The development of the sustainability index is a great idea and could be adapted for use at larger and smaller scales. I do think the criteria needs a second look for two reasons. First is the seemingly arbitrary threshold of 25% given in criteria number one. Why is it that the risk to supply is greater if more than 25% of available precipitation is used? I’m just curious as to where this number came from. The second is the criteria does not seem to take into consideration time to recharge for groundwater supply. It says that the risk to water supply is greater if we withdraw greater than 25% of available precipitation from an aquifer. Well, what if the aquifer is a fossil aquifer and takes thousands of years to recharge? what if it is a quickly recharging aquifer that can handle more withdrawal than just 25% of available precipitation? These questions are important. For example, if this criteria deems a county at low risk, then a bottling plant starts sucking water from a fossil aquifer at a rate lower than 25% of available precipitation say good bye aquifer! With that all said, I do understand that a line needed to be drawn, but again, how was that line drawn?

Overall I’m glad this report was published and I think it will get into the right hands. The NRDC has a lot of political clout and hopefully this report will be read by leaders of the counties at greatest risk. Even if those leaders don’t believe in climate change, this report still highlights a need to take action to work towards more sustainable water supply systems. Hopefully this report will also guide legislature to creating water rights laws that take into account the future of our country and not just the interests of the user. We are all stakeholders in these issues. Water is life.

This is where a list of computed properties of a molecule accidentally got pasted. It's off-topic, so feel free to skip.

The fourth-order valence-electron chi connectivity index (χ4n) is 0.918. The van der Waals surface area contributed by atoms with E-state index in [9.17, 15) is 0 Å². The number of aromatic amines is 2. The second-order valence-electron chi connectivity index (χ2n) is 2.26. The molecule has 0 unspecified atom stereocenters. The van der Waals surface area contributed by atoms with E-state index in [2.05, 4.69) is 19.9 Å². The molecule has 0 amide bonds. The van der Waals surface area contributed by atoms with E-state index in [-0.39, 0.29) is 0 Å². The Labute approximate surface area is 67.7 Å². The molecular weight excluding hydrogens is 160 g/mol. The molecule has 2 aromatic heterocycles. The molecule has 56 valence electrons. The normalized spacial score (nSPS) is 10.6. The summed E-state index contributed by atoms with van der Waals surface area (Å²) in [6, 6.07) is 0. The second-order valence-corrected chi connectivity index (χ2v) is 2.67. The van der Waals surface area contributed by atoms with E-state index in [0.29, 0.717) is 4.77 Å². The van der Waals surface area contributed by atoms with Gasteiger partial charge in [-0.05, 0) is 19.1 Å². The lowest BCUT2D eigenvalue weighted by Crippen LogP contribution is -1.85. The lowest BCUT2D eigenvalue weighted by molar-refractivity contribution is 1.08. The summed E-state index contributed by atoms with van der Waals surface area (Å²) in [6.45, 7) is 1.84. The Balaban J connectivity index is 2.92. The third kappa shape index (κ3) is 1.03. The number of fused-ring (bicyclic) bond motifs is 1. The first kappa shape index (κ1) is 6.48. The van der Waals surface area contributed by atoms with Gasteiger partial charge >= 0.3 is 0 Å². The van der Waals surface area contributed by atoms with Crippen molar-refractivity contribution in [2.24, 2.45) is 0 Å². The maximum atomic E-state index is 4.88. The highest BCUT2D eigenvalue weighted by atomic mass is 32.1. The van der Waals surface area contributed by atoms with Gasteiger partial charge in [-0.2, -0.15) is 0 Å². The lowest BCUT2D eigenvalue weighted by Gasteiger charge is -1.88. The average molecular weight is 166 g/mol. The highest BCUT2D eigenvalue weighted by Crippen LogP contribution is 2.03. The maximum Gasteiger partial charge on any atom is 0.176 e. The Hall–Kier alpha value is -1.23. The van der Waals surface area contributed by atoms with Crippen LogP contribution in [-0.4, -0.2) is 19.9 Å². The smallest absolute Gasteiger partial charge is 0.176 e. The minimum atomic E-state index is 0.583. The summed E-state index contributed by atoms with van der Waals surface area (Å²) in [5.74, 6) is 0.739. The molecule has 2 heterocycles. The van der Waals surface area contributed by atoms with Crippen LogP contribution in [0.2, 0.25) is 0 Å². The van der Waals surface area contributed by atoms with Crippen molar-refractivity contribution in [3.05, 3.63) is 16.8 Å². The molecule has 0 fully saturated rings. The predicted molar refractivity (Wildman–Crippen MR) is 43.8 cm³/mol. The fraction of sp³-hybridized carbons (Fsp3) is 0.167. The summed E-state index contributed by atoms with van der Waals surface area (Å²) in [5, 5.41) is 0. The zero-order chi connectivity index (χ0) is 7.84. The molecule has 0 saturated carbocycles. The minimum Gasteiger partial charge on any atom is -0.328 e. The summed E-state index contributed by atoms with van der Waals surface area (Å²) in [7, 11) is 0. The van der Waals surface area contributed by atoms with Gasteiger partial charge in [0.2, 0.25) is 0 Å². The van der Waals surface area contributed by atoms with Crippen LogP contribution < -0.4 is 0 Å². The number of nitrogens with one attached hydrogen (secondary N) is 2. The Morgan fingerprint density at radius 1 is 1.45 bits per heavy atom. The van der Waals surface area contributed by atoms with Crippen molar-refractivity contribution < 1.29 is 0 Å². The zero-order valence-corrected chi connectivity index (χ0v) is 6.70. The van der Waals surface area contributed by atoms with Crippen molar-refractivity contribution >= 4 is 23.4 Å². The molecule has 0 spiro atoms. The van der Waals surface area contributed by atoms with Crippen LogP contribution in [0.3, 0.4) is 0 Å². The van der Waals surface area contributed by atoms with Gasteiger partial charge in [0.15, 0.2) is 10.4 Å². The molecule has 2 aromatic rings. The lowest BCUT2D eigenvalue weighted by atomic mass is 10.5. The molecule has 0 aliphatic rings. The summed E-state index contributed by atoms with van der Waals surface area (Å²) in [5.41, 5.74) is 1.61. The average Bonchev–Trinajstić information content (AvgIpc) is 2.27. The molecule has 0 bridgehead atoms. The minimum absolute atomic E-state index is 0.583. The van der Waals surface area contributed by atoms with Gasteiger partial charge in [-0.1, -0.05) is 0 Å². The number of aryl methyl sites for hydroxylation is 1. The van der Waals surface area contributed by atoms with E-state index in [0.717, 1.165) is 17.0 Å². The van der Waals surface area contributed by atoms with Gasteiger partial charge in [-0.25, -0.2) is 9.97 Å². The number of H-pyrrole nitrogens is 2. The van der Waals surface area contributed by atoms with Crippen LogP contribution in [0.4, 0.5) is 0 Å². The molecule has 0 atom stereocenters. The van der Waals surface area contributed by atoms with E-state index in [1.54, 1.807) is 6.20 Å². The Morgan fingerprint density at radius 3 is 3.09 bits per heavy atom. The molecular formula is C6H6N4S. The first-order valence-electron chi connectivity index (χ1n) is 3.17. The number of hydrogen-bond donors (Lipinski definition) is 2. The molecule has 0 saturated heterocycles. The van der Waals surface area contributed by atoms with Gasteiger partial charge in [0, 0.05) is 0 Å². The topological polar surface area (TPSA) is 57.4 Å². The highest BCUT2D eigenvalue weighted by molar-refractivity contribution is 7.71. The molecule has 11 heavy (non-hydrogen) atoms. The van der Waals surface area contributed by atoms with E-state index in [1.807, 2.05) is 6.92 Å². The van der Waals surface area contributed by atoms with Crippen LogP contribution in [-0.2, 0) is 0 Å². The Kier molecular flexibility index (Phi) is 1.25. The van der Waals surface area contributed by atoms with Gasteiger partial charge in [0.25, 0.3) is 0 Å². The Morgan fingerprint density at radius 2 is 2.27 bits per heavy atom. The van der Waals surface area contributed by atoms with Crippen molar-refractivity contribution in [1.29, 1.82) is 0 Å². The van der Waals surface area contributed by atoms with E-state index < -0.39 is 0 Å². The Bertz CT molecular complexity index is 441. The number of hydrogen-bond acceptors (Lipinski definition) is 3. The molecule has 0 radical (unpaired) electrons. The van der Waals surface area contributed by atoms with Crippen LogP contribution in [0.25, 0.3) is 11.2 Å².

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Blue Gold: World Water Wars is a movie that came out in 2008. It is based on the book Blue Gold: The Fight to Stop the Corporate Theft of the Worlds’s Water by Maude Barlow and Tony Clarke. If you haven’t seen this film, now’s a good time. It highlights an awareness we’d all be silly not to take extremely seriously. Awareness of our water supply, the realities surrounding its management, and what the future may hold. The prospects are chilling but a solution for a sustainable system can be reached. To give you a more recent take on this very problem, read the quote from a recent article by the Australian Associated Press (AAP):

Keynote speaker at Friday’s 19th World Congress of Soil Science in Brisbane, Dr Colin Chartres, says doubling the volume of water is required to double food production.

The article goes on to say that the earth needs to essentially double its food production to sustain the coming population of 9.2 billion in the year 2050. In order to double food production, we need to double our water production! This is, of course, alarming in the sense that it is quite unlikely California is going to double anything having to do with water anytime soon. In fact, California may run out of water! How this situation is handled will likely define the 21st century and beyond. Other countries have their own problems, and globally speaking we’re not doing so healthy when it comes to our water, so how are we supposed to produce this extra food we’re soon to be needing?